City of Vancouver creates simulation of Kinder Morgan pipeline spill

Dec 19 2017, 11:53 am

In an effort to see just how far a potential oil spill would spread in the event of an accident, the City of Vancouver, in partnership with environmental groups Raincoast Conservation Foundation and the Georgia Strait Alliance, is conducting a simulation exercise in the Fraser River and Burrard Inlet.

As part of the exercise, yellow biodegradable plywood cards marked with individual serial numbers will be let loose in the waters, carrying a message to anyone who comes across the cards to plot the location on an interactive website.

Organizers say the cards are a good way for the public to visually grasp the gravity of a pipeline spill and the data will also give researchers an idea of which communities and areas could be affected should a spill take place.

This card drop is a continuation of a study in October 2013, which found that when the cards were dropped in the Salish Sea, they had the ability to travel as far as Haida Gwaii, BC’s north and central coasts, Washington’s Olympic Peninsula, and the west coast of Vancouver Island.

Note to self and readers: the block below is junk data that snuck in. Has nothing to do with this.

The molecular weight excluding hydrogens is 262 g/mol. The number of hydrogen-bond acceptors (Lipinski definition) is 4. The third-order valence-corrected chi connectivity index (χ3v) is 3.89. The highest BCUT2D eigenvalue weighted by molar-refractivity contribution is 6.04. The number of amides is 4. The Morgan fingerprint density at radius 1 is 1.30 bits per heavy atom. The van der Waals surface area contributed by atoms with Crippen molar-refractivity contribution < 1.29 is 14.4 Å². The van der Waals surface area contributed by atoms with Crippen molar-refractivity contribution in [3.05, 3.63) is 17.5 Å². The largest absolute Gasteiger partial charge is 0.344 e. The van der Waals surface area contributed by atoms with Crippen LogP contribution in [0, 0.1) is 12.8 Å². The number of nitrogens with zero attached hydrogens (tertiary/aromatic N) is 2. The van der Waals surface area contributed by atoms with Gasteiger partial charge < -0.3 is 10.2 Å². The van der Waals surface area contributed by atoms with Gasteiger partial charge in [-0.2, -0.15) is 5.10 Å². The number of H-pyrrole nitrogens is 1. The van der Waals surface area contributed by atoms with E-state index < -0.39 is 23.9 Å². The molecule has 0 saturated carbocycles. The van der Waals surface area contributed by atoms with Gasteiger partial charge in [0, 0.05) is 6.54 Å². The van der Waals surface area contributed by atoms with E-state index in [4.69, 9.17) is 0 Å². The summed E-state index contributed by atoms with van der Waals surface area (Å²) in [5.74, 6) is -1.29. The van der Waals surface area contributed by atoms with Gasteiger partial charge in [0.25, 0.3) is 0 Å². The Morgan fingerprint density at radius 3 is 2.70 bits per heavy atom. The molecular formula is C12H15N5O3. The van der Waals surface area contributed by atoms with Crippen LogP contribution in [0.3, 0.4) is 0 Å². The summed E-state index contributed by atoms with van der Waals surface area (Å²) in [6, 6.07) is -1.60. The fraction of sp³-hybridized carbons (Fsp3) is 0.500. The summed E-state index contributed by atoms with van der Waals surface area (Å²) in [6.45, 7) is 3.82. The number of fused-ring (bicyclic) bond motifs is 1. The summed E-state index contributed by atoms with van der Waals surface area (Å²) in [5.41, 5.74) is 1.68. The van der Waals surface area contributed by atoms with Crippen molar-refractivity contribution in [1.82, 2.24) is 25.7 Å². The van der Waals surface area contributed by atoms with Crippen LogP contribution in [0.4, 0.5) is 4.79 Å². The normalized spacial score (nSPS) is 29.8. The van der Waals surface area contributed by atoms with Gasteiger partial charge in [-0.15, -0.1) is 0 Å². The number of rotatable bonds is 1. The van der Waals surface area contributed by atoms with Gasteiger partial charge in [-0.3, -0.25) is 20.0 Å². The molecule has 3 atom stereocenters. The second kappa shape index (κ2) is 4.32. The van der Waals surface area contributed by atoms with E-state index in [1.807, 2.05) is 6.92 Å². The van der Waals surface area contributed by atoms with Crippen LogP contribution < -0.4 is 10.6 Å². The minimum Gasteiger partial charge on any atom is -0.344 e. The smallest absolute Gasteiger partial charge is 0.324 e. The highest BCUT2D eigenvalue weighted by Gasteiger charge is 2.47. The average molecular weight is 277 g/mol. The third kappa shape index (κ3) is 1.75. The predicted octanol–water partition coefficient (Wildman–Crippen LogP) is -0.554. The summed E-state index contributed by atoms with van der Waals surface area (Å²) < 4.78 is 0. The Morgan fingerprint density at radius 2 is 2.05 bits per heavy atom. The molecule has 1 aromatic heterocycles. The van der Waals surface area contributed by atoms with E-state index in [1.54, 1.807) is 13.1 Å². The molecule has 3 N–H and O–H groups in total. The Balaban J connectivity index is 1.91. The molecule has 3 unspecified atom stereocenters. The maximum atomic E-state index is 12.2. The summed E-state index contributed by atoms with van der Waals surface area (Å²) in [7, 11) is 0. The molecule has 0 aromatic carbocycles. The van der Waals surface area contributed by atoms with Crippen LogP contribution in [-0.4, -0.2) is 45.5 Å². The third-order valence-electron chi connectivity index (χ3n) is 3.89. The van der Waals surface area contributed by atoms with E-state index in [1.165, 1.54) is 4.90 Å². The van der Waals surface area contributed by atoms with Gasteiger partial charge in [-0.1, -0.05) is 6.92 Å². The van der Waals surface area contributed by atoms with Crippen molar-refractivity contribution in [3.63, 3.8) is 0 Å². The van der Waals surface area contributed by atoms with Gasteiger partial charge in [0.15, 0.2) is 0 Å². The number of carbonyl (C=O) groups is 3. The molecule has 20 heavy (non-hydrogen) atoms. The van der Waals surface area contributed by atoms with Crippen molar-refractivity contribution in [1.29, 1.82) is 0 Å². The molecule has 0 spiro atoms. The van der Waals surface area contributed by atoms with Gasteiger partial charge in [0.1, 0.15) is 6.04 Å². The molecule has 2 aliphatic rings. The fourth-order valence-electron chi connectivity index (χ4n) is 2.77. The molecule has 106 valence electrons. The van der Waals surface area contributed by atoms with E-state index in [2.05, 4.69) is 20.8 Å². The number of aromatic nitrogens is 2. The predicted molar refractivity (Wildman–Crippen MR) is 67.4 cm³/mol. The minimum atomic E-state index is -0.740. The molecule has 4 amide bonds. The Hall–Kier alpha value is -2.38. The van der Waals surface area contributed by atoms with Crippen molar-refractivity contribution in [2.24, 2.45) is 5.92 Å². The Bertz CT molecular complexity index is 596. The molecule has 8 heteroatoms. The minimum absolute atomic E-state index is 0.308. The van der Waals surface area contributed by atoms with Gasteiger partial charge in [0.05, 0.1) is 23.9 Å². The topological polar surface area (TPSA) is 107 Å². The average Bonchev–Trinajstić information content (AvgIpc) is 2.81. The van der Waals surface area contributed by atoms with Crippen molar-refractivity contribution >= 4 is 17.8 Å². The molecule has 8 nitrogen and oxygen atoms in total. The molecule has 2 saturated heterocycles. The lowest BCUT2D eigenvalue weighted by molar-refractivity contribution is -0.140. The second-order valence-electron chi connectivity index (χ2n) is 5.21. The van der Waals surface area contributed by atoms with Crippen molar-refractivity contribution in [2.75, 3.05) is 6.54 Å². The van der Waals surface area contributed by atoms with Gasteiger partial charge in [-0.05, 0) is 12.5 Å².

Meanwhile, today also marks the beginning of Kinder Morgan’s plans to start surveying the lands around the foot of Burnaby Mountain.

The company intends to do survey and geotechnical work in the area between August 27 and September 30, but will face opposition from the City of Burnaby as it promises to do what it can to prevent the work from happening.

A ruling from the National Energy Board has given Kinder Morgan the right to access the land for non-invasive work, but the city maintains that the ruling does not allow Kinder Morgan to break its bylaws. Bylaw officers will be stationed where the work is scheduled to take place in order to crack down on any rules being broken.

Featured Image: Twitter post via @Raincoast